Troops mixed on anti-prostitution proposal
By DAVID ALLEN | STARS AND STRIPES Published: September 25, 2004
CAMP FOSTER, Okinawa — Reaction of troops throughout Japan was mixed regarding the Defense Department’s proposal to make it a court-martial offense to solicit or otherwise use the services of a prostitute, even in countries where the world’s oldest profession is either legal or largely winked at by the local authorities.
The maximum punishment being considered for conviction, under the Uniform Code of Military Justice’s Article 134, the General Article, would be one year in prison and dishonorable discharge.
“It’s a good thing,” said Marine Staff Sgt. Jamie Byrd, 31, of the 9th Engineer Support Battalion on Camp Hansen. “It will help prevent a lot of the younger Marines from going out and catching diseases and other stuff. Also, being with a prostitute in some countries could be a security issue.”
“A Marine missing duty because he’s been infected from contact with a prostitute affects combat readiness,” said Byrd’s friend, Staff Sgt. Michael Hutchinson, 29, of the same unit. “It takes away from being able to carry out our mission and puts stress on those of us who’ll have to pick up the slack.”
Some also wonder whether the passing of the law actually will be enough to alter the behavior of young servicemembers.
“I think you’re going to have a lot of young Marines getting into trouble,” said Sgt. Mike Bandy, 24, of H&S Battalion, Camp Foster. “Look, young guys aren’t going to change their behavior and prostitution is pretty open in places like Korea, Thailand, Australia. It’s even illegal in the States and it still happens.
“This is just going to be one more thing they can bring down on young Marines and get them into trouble. I’m pretty sure whoever is pressing for this has some good thoughts behind it,” he said. “But let’s face it, part of seeing the world is seeing the girls.”
A 44-year-old civilian contractor who spent 13 years in the Marines said, “It’s just crazy. It’s going to be damn hard to enforce.”
“I thought they already had a law on the books to cover that,” said Joseph Kozerski, 60, a 21-year Navy veteran who owns a movie rental shop near Camp Foster. “But if it keeps the kids from getting ripped off or drugged or a venereal disease, then it’s a good thing to make the rules stronger.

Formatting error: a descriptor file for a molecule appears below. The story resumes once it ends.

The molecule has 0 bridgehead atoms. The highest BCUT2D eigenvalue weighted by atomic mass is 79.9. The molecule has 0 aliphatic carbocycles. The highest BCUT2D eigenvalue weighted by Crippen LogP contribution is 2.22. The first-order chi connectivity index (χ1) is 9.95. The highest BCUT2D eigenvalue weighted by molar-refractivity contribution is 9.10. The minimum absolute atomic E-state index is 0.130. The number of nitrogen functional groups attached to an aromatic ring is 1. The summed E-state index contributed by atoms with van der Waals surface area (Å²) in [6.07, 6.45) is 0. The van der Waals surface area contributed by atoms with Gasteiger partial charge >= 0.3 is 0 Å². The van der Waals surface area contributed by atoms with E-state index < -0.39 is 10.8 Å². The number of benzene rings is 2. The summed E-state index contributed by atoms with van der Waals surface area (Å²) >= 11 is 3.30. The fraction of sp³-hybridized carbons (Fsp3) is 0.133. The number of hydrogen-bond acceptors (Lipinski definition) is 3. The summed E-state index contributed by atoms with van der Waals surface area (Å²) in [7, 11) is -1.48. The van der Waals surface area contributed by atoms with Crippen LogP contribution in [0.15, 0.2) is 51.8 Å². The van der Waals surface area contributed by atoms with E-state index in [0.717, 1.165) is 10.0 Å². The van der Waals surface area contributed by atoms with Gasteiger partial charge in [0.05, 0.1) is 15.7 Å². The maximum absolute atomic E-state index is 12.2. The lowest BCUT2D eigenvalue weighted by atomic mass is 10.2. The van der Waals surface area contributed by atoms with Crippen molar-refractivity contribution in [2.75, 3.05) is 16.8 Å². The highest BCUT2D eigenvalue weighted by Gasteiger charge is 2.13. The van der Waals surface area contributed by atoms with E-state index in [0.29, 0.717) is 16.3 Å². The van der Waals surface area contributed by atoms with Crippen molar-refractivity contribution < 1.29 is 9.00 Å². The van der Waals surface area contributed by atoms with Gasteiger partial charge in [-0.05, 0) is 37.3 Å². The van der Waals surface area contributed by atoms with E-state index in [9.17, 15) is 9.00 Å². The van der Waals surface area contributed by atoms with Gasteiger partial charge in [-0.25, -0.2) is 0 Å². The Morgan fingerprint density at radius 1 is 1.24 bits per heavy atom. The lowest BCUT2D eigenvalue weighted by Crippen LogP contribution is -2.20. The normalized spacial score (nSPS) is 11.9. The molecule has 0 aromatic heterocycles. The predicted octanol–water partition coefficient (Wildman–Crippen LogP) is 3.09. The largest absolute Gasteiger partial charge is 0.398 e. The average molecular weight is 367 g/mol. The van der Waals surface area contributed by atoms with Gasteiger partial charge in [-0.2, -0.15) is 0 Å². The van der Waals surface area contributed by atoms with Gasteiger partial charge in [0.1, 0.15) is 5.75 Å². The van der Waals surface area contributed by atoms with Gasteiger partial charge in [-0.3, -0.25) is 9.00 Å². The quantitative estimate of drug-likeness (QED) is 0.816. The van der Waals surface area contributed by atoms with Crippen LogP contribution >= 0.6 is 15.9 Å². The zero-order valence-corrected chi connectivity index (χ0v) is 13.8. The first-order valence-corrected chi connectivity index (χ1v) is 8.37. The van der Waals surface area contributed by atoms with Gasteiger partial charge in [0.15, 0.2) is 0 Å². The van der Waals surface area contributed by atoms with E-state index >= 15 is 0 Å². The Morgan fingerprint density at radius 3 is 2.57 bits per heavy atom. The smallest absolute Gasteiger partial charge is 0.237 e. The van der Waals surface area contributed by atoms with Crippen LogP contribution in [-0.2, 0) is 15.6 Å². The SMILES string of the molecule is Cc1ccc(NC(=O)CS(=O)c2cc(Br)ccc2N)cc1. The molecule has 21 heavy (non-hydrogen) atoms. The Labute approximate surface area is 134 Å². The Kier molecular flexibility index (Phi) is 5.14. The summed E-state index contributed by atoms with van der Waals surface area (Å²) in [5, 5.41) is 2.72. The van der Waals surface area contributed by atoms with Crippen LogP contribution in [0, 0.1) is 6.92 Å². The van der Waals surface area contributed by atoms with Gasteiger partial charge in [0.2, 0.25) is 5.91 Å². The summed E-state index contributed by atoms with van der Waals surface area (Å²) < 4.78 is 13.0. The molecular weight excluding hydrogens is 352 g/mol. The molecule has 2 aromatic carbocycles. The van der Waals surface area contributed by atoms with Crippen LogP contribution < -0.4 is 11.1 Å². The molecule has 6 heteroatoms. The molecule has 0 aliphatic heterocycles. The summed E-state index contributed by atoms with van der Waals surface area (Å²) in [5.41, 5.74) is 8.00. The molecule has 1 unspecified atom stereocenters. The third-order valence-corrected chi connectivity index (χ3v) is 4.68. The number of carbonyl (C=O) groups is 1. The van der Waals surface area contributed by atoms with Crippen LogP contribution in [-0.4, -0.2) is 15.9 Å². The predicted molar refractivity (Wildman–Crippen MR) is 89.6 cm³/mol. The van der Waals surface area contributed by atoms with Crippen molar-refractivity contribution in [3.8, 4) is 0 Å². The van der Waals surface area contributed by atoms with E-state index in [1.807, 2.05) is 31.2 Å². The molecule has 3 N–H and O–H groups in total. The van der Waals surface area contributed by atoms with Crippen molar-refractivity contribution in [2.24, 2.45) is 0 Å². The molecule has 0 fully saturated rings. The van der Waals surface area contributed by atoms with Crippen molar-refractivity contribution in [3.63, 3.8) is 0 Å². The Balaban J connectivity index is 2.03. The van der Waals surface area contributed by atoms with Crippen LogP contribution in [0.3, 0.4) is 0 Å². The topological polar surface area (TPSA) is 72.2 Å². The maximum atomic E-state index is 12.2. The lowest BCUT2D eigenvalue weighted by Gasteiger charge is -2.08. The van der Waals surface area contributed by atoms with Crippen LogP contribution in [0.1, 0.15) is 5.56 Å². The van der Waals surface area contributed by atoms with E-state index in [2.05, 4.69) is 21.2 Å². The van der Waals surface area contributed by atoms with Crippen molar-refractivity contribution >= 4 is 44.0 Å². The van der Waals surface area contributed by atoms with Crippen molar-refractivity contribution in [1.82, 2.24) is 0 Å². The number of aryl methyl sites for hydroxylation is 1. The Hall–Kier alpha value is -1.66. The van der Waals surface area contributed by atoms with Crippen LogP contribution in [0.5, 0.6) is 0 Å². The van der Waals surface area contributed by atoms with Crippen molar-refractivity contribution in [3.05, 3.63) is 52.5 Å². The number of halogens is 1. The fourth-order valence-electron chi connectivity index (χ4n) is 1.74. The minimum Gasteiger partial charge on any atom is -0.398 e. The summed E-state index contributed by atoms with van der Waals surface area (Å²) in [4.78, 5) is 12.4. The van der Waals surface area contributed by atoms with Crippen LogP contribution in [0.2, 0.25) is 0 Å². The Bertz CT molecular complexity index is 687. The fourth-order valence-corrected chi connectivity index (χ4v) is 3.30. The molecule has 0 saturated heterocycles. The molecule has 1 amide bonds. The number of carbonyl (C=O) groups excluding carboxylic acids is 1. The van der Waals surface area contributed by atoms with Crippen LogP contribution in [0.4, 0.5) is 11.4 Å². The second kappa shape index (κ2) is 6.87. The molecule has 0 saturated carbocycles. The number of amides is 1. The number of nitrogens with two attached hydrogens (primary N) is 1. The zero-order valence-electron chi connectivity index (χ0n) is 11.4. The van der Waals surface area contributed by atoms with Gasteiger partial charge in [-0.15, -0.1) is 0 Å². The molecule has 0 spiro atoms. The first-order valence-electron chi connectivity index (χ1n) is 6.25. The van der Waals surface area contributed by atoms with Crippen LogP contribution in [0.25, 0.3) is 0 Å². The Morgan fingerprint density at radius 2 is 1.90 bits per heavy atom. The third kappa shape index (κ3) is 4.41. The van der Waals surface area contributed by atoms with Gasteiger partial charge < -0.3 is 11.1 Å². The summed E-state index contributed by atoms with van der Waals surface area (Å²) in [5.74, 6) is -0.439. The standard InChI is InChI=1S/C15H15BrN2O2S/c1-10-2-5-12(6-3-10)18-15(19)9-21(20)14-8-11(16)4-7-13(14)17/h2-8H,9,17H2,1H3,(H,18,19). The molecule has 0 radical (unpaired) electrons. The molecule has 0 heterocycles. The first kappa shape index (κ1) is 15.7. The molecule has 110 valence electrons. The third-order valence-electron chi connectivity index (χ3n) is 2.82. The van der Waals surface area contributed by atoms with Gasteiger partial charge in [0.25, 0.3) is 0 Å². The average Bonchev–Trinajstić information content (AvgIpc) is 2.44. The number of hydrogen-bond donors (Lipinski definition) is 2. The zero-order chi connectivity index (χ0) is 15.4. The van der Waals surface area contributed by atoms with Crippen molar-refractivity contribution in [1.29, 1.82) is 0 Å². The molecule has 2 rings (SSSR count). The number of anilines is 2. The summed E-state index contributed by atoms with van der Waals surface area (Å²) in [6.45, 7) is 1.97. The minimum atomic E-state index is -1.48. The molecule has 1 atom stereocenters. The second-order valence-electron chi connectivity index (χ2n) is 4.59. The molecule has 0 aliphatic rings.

“I know that when young sailors and Marines get liberty somewhere like the Philippines or Thailand, they’d run amok like pirates and then come back to Okinawa still in that mode and wind up getting into serious trouble,” he said. “Maybe this will prevent some of that.
“Of course, if I was still young and dumb I’d be screaming about it,” he joked.
Sasebo sailors, at least those interviewed Thursday, weren’t happy with the proposed toughening of the law.
“I don’t think it should be a career-ending offense because I see a lot of people do things that jeopardize their life or others’,” said Petty Officer 3rd Class Teia Genke, a master-at-arms at Sasebo Naval Base. “If someone is stupid enough to pay for prostitution then they’re taking on that responsibility to pay the consequences of STDs (sexually transmitted diseases) and whatever comes with that.
“I don’t think the military should totally kick them out because of that,” she said. “It happens a lot more often than people think, so there would be a lot of people getting kicked out.”
Petty Officer 3rd Class Terrence Hampton, from Assault Craft Unit Five, also in Sasebo, agreed with Genke.
“It shouldn’t be such a serious offense. I don’t think it should be a career-ending thing,” he said. “I mean, someone could lose an entire Navy career over a single sexual act. Maybe they should go to mast, or be put on restriction, but losing your whole Navy career?
“Say you have 10 years in, maybe 20, and you get caught,” he added. “Then everything you’ve accomplished just goes down the drain. I don’t think that’s right, man.”
At Yokosuka Naval Base, sailors interviewed about the UCMJ change were wary about their full names being used concerning such a sensitive subject.
“What’s the Navy coming to?” said Seaman Wilson, who asked that his first name not be used so he could speak freely. He said making sex-for-hire a crime under the UCMJ was a bad idea, even with the best of intentions.
A Kitty Hawk sailor who also declined to be named said, “You go to sea three months, your wife is in the States or you don’t have a wife, or you go to war … most of the people, when they got back, they were drinking and hiring [prostitutes]. It’s just going to add to the overall stress in the military.”
Before he found a girlfriend and a meaningful relationship, he said, he also hired prostitutes. “I always regretted it. It was an empty act,” he said.
Seaman Veronica Dinse, however, said she agreed with the proposal. “I think it should be illegal,” she said, noting that in all U.S. states but Nevada, men who hire prostitutes are subject to arrest. She said she thought a ban on male sailors hiring prostitutes might increase the respect that female sailors are accorded.
“No, it wouldn’t,” countered seaman Alicia Sterling, “because [female sailors] are the only ones left to mess with.”
The sailors wondered how such a provision would be enforced; some said they didn’t think it would have a big effect.
“Something like this — who’s going to listen?” Wilson said. “A man has needs …”
—Greg Tyler and Nancy Montgomery contributed to this report.